How Esthetics School Works


Getting Beautiful Skin Image Gallery Skin analysis is something you'll learn in esthetics school. See more pictures of getting beautiful skin.
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Image is everything, or so the saying goes. And since your face is typically what people see first, it's important to keep your skin in good shape if you want to make a stellar first impression. Aside from these "superficial" reasons to care for your skin, it's also important from a medical standpoint. After all, your skin is an organ, just like your heart, lungs and liver, and it needs attention just like those more celebrated body parts. Your skin protects your body, helps maintain body temperature and is vital for your sense of touch.

Skin care has come a long way over the years. So much so that there are schools dedicated solely to training students in the science of skin care. Estheticians specialize in skin care, and an experienced licensed esthetician can make a good living working in salons, spas, massage therapy clinics and even medical settings. If you think that all you learn about is mud masks and popping pimples, you'll be surprised to find out how much training an esthetics candidate must complete to obtain a license.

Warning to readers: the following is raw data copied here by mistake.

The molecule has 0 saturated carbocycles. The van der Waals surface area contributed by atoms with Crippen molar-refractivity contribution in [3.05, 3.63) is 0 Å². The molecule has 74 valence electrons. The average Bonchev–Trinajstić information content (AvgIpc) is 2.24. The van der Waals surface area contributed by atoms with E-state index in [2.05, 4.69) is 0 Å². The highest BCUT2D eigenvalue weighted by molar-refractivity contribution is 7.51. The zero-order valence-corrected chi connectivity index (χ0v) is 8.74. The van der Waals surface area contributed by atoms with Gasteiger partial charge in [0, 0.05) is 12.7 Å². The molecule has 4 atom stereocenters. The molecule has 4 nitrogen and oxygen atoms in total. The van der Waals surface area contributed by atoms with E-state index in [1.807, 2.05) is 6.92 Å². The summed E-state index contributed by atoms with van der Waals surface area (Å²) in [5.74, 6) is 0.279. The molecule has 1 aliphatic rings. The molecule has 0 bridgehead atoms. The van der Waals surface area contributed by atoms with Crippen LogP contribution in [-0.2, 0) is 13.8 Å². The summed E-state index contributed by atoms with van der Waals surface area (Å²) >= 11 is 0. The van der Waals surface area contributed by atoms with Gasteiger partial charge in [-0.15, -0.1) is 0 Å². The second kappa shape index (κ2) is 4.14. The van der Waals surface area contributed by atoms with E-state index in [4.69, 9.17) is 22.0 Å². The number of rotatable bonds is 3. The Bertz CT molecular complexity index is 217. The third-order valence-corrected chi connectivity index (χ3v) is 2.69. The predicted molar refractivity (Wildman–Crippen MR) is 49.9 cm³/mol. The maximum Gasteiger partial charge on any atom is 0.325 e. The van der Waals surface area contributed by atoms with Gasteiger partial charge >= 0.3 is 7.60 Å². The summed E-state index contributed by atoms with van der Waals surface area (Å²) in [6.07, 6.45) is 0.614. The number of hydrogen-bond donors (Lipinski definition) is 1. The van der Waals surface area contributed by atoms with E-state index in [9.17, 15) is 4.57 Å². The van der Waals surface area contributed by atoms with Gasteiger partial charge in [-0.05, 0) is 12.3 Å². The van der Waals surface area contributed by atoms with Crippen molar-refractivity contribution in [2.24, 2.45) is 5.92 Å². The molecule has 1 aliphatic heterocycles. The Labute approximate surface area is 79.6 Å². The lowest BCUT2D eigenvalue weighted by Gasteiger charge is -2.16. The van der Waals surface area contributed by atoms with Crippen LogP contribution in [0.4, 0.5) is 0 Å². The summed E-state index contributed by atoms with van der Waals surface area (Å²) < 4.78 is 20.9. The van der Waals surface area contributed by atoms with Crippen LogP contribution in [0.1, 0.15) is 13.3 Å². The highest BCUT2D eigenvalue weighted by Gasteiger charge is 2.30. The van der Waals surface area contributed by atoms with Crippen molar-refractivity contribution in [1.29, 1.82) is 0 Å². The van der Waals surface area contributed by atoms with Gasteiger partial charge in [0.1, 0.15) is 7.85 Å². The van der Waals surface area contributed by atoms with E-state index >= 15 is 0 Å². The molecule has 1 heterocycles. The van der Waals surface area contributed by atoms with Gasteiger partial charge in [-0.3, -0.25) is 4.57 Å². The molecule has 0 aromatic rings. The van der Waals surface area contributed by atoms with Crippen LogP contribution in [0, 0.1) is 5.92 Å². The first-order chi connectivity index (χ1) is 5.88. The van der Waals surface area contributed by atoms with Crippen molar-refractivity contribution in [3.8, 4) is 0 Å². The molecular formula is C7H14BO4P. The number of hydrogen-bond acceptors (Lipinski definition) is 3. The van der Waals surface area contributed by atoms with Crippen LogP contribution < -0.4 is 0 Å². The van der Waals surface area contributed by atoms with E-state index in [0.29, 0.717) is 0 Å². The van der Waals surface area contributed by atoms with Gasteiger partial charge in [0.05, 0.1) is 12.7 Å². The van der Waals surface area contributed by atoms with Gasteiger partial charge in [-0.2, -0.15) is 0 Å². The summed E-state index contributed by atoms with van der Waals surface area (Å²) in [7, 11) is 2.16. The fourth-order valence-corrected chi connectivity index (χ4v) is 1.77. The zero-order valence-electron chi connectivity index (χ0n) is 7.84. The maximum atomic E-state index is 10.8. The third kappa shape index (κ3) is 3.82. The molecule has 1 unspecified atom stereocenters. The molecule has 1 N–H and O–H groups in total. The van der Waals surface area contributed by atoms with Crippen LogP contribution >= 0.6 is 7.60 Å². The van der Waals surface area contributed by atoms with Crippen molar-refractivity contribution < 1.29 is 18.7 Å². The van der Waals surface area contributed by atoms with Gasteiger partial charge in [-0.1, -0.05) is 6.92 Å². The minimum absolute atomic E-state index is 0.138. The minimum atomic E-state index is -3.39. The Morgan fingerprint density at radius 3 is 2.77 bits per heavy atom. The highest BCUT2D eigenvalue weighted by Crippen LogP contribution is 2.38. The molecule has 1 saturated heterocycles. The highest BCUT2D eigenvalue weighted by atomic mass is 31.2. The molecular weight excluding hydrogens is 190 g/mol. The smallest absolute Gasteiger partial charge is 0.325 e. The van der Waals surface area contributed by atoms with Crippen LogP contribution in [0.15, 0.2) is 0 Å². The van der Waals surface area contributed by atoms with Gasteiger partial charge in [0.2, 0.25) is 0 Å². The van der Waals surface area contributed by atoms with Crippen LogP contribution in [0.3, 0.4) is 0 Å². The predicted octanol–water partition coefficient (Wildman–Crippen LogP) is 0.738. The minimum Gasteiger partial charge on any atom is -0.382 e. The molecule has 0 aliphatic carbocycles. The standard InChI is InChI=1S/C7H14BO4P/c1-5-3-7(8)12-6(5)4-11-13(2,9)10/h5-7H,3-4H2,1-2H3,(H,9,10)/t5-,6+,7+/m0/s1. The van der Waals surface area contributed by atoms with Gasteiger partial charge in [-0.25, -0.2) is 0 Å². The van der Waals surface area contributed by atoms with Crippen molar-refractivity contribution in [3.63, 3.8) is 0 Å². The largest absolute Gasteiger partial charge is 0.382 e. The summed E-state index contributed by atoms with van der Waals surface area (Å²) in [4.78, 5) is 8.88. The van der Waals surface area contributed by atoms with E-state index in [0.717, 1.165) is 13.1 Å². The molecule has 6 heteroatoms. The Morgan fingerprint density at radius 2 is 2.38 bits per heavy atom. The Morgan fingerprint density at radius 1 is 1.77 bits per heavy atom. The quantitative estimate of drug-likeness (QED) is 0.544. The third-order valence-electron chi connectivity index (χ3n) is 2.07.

According to the U.S. Bureau of Labor Statistics, there were more than 30,000 estheticians working in the United States in 2005, with projected industry growth through 2014. What's the reason behind the growth? A large aging population of baby boomers, the increasing importance of physical appearance and the nascent field of medical esthetics.

So, what goes into an esthetics education and how much does it cost? We'll look at that and other specifics on the following pages.

Esthetics School Overview

Learning how to apply a mud mask is esthetics 101.
Learning how to apply a mud mask is esthetics 101.
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Like most trade schools, esthetician school won't take you nearly as long to complete as an undergraduate program. Qualifications for getting an esthetician license varies from state to state, but you can generally count on spending about four to six months earning 600 credit hours in a standard esthetics program. Thirty-one states require the 600 hours for a basic license, nine come in under 600 hours and the rest range from 650 hours in Kansas and Montana to 1,500 in Alabama. Florida is the only state that doesn't require a license to work as an esthetician.

Most programs follow similar curriculum. You can count on learning about the following during your 600 hours of training:

  • Skin analysis
  • Body wraps
  • Waxing
  • Facials
  • Salt glows